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How to Use Overrides in a Component

To use the created overrides in a component, call the previously imported useOverrides hook.

It gets the component props (if the component gets any custom properties, they can be excluded) and the previously described overrides object. If necessary, you can transfer the defaultProps object if the overrides depend on the component's default properties.

It returns the override function to apply overrides to the component, the children array with children elements, and all other properties in the rest object. If your component doesn't contain any child elements, you don't need to get children. The call to useOverrides looks like this:

const MyComponent = props => {
const { override, children, rest } = useOverrides(props, overrides, defaultProps);

Now you can call the override function in the desired component. Let's take a look at the following example in more detail:

return (
<Box {}>
{...override("My Link")}
{override("My Link").children || "Default Text"}

Important! When creating a new component, you may notice that the props object is transferred to the parent component. The useOverrides hook, in turn, returns the rest object which should be transferred instead of props.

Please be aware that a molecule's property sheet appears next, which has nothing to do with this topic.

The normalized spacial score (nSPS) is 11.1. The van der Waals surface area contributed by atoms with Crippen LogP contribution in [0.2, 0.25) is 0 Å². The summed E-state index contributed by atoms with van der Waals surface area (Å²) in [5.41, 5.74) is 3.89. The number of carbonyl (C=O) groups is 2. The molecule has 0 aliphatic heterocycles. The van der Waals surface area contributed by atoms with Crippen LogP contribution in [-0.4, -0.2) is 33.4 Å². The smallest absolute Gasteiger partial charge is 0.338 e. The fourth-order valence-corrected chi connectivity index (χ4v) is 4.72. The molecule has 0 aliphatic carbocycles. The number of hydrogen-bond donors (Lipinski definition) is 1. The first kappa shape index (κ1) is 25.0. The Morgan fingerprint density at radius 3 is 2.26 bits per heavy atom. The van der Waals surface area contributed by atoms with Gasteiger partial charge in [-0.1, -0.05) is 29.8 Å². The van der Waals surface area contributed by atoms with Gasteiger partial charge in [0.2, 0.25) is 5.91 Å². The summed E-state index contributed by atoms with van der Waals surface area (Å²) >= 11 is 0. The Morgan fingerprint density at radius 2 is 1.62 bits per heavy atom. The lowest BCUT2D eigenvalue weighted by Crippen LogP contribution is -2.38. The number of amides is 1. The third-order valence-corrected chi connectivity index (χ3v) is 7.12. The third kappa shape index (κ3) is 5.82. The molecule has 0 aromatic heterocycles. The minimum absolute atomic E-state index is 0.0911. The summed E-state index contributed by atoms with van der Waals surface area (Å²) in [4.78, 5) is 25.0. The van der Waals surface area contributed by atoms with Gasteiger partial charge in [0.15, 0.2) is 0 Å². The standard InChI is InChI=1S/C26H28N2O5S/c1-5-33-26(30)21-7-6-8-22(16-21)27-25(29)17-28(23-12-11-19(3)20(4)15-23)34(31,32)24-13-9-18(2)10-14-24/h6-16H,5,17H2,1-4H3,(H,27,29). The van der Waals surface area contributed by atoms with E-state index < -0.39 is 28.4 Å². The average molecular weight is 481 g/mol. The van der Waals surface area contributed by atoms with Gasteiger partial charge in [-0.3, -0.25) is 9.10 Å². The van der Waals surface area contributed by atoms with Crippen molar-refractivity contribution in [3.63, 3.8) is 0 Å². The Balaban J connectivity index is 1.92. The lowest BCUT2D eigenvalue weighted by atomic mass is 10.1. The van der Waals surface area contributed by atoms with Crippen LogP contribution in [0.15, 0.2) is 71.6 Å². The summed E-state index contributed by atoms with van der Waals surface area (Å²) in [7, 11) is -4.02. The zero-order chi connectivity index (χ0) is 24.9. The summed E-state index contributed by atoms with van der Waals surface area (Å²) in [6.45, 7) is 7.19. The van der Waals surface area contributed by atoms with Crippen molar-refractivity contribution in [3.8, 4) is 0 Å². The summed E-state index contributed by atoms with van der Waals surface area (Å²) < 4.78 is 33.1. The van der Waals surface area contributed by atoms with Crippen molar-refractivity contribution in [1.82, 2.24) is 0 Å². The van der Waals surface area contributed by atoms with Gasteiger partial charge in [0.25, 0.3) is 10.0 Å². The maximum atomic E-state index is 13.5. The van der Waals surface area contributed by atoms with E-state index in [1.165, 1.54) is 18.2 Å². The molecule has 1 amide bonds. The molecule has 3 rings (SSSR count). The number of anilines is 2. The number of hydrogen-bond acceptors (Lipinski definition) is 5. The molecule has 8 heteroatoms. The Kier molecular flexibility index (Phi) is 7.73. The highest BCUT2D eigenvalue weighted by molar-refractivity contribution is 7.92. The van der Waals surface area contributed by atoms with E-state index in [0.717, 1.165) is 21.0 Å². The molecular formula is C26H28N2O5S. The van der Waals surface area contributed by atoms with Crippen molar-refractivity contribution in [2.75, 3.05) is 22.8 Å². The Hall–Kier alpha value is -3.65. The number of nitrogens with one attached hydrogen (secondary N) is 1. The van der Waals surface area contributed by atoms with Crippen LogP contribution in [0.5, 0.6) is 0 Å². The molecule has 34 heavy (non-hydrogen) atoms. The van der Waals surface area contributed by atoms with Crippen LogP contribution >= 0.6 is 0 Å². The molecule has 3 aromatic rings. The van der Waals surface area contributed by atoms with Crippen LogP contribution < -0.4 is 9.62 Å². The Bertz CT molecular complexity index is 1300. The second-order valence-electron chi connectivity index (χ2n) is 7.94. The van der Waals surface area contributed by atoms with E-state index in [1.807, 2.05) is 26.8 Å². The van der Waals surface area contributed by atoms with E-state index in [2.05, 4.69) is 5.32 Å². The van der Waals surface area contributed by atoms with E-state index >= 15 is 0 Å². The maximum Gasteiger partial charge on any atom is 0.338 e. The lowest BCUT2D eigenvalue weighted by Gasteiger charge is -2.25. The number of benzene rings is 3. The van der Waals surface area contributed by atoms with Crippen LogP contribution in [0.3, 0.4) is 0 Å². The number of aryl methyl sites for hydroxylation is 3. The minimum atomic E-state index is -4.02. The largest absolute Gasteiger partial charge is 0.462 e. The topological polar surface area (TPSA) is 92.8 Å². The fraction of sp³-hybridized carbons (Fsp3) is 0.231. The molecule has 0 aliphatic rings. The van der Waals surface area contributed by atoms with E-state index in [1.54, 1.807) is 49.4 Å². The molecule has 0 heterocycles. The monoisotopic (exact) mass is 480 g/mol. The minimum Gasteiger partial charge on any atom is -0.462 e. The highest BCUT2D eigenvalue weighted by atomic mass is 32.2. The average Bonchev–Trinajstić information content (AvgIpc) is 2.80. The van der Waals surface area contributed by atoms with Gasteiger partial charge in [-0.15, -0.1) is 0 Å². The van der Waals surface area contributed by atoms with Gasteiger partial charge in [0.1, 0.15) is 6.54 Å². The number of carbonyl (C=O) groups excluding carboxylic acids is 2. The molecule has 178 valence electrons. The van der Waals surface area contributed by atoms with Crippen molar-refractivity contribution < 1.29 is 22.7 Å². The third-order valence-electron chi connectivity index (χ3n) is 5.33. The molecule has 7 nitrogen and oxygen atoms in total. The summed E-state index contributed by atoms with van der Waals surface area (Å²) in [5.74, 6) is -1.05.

In the example above, we called override in the Link component after transferring all other styles and parameters. It's necessary to ensure that the changes in the builder cover the parameters described in the component. If you want to forbid the user from changing any parameter or style (for example, the color of the error display), add it after calling override.

The contents of the Text, Link, and Button components are stored in the children component of the specified override, and the child elements of the main component are still available in the children array which returns useOverride.

When calling the override function, you can transfer several names, for example to style different states. The currently active states are available on the right panel and all changes will be applied to the user-selected override name.

The kind prop in the overrides object can only be specified for the first name, and will be applied to all subsequent names automatically.

{...override('MyLink', 'MyLink HomePage')}
{...override('MyLink', 'MyLink HomePage', isActive && 'MyLink :active')}
{...override('MyLink', 'MyLink HomePage', `MyLink ${status}`)}

In the examples above, we show different options for adding an override list to a component.

This way, you can style all "MyLink" links in the same way, select the "MyLink HomePage" link and, by changing the values of the isActive or status variables, add unique styles for all active links.

If several override names are active at the same time, each next name adds new or overlaps existing styles from the previous one.